The Inversion

(By Gail Tully, spinningbabies.com)

The forward-leaning inversion is a classic here at Spinning Babies.   The goal is to increase room in the lower uterine segment by releasing a tight or even spasming ligament. Real benefits are apparent for those babies lying sideways (transverse lie) after 30 weeks. There are also benefits for breech, oblique (diagonal lie), and posterior positioned babies. With more room in the lower uterus, the baby will often reposition without manipulation. Every healthy pregnant woman may benefit from 30 seconds of this steep inversion. Done correctly, the ligaments will respond! Be careful, read the details to find out who should and shouldn't do this.

 

Why do a daily inversion?

Balance. We want room for baby to settle head-down in the uterus. The goal of repeating the forward-leaning inversion every day is to release the utero-sacral ligament and give baby the extra room.  

The lower part of the uterus can get a twist in it from poor posture habits or a sudden stop (accident, fall, or sports). This effect is not uncommon among women who twist to do their work (massage therapists, nurses, chiropractors, etc.) or who hold a child on one hip frequently. A twist in uterine ligaments can put the lower uterine segment into a slight twist which reduces the room for the baby to have a good head-down position. The baby needs more room to get in an ideal, or optimal fetal position.

 

 

 

 

 

 

How to Do a Forward-leaning Inversion

Give the utero-sacral ligament and other ligaments a stretch.

(Read below who should NOT do a forward leaning inversion!)

1.     Kneel on the edge of a couch (or the top of the stairs)

2.     Carefully lower yourself to your hands on the floor and then lower yourself to your forearms. Elbows out, hands close. Use a stool or step to help you walk your hands down. 

3.     Let your head hang freely. Your chin is tucked.

4.     Your knees are close to the edge, your bottom is highest.

5.     You can flatten your lower back (posterior pelvic tilt). 

6.     Take 3 breaths.

7.     Come back up on your hands then lift yourself up to a kneeling position again, using a stool or block or helper.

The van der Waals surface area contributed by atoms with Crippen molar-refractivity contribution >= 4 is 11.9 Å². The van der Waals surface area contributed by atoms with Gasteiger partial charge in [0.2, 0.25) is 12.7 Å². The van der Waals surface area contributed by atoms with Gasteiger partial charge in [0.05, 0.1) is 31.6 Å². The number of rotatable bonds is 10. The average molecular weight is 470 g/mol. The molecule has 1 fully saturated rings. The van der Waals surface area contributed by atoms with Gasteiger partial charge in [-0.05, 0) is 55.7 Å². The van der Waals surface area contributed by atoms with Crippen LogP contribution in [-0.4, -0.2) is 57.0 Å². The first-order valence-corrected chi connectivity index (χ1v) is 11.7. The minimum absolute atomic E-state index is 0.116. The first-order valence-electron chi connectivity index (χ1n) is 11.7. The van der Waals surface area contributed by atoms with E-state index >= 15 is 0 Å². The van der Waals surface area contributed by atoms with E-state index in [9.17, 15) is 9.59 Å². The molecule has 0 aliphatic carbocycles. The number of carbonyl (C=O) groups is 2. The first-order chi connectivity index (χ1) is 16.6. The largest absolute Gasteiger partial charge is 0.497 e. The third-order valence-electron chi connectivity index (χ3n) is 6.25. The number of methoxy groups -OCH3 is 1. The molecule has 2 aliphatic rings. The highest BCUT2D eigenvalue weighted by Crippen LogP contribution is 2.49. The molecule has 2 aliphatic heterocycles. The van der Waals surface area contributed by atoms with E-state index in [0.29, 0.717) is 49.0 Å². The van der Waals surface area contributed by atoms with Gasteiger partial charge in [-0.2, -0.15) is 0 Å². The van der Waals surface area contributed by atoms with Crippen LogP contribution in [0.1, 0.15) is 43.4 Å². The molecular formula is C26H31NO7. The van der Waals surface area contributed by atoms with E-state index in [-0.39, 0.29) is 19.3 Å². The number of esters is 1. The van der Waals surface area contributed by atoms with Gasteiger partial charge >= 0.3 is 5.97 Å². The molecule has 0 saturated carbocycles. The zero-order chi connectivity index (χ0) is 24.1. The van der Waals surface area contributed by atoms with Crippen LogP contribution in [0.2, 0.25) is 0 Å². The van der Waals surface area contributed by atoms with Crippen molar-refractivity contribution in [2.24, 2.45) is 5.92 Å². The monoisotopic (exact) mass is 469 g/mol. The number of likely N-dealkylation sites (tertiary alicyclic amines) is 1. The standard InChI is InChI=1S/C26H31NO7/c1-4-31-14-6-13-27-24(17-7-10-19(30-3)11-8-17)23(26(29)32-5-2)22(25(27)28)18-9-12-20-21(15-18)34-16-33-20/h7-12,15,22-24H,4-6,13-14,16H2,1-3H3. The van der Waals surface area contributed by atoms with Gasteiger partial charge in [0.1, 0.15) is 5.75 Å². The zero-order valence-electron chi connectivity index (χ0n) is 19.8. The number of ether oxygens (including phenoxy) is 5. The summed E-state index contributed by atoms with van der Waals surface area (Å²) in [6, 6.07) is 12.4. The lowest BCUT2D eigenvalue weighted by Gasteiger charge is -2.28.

Repeat daily. Just 30 seconds is long enough! That’s about 3 breaths.

Letting the uterus hang for 30 seconds from the uterine ligaments stretches these ligaments. Swinging back up relaxes the uterine ligaments and makes room in the lower uterine segment. With repetition, the womb becomes more balanced. (The uterus naturally tilts right, so here, balance means without an additional tilt or twist.)

 

 

 

When baby’s position is not ideal, help the uterus into a more symmetrical position and the baby will follow.

·       Ask for help the first few times you try this.

·       You can do this daily at any time in pregnancy – or before!

·       Your head may pound a bit for the first few times you try it. Your body is signaling your unusual position!

·       Use a stable surface where you can carefully lean forward to rest your forearms below your knees.

·       Be sure to get up and down without tumbling -or twisting!

·       Allow your head to be free to hang freely, chin tucked.

·       If baby is breech, do the forward-leaning inversion for 30 seconds and then do the breech tilt for 5-20 minutes. Or, follow with the Open knee-chest position. Do not do Breech Tilt or OKC with a head down baby. When baby is breech, you may do the forward-leaning inversion for 30 seconds each, several times a day along with other techniques to flip a breech.

 

How not to do an inversion:

Do not crawl forward off the couch or bed one knee at a time. Instead, rise up and kneel on the top step, couch, or bed - or, slide both knees off together so you don't twist your sacrum and pull open one SI joint. That might cause pain then or later! Protect your SI joints by keeping your knees at the same level (which is not to say apart or together, the knees should be hip width apart).

Do not rest your thighs on the chair or couch. The ligaments are not released to the same degree -if at all. 

Down Dog may not accomplish the same release. While Down Dog yoga pose is a great pose and beneficial in many ways, the tension of the hamstrings may prevent the same release as the forward-leaning inversion shown here. Also, in Down Dog, I wonder if the uterus rests on the symphysis pubis preventing the same stretch that the forward-leaning inversion allows in the cervical ligaments (posterior uterine ligaments).

When not to do the Forward-leaning inversion:

  • Right after eating (do it when you don't have a chance for heartburn),

  • If you have very high (or very, very low) blood pressure, or are otherwise at risk for a stroke,

  • There is so much amniotic fluid around your baby that your doctor monitors you weekly,

  • In pregnancy, the abdominal tone is unusually loose and your baby flips breech easily,

  • In pregnancy if there is a suspected or known problem with the placenta, including pain of an undetermined origin. Get assessed immediately.

  • If the baby is having or has had frantic, vigorous movements. Have the baby assessed immediately. Don't wait. 

  • The inversion causes pain (remember, your head may pound a bit for the first few times, that's actually ok if mild), but abdominal pain other than round ligament stretching is not right. Severe headache must be evaluated by a physician immediately.

  • Your shoulders are too weak or too tight to support you in an inversion. Do other shoulder exercises first, including Down Dog.

  • In labor, if labor progress is normal.

  • In labor, if there had been abundant fluid, AND the baby is high, -2 station, and the water has released with baby’s head high, in which case open the pelvic brim with Walcher’s or a variation of Walcher’s,

  • You don't feel that this is right for you.

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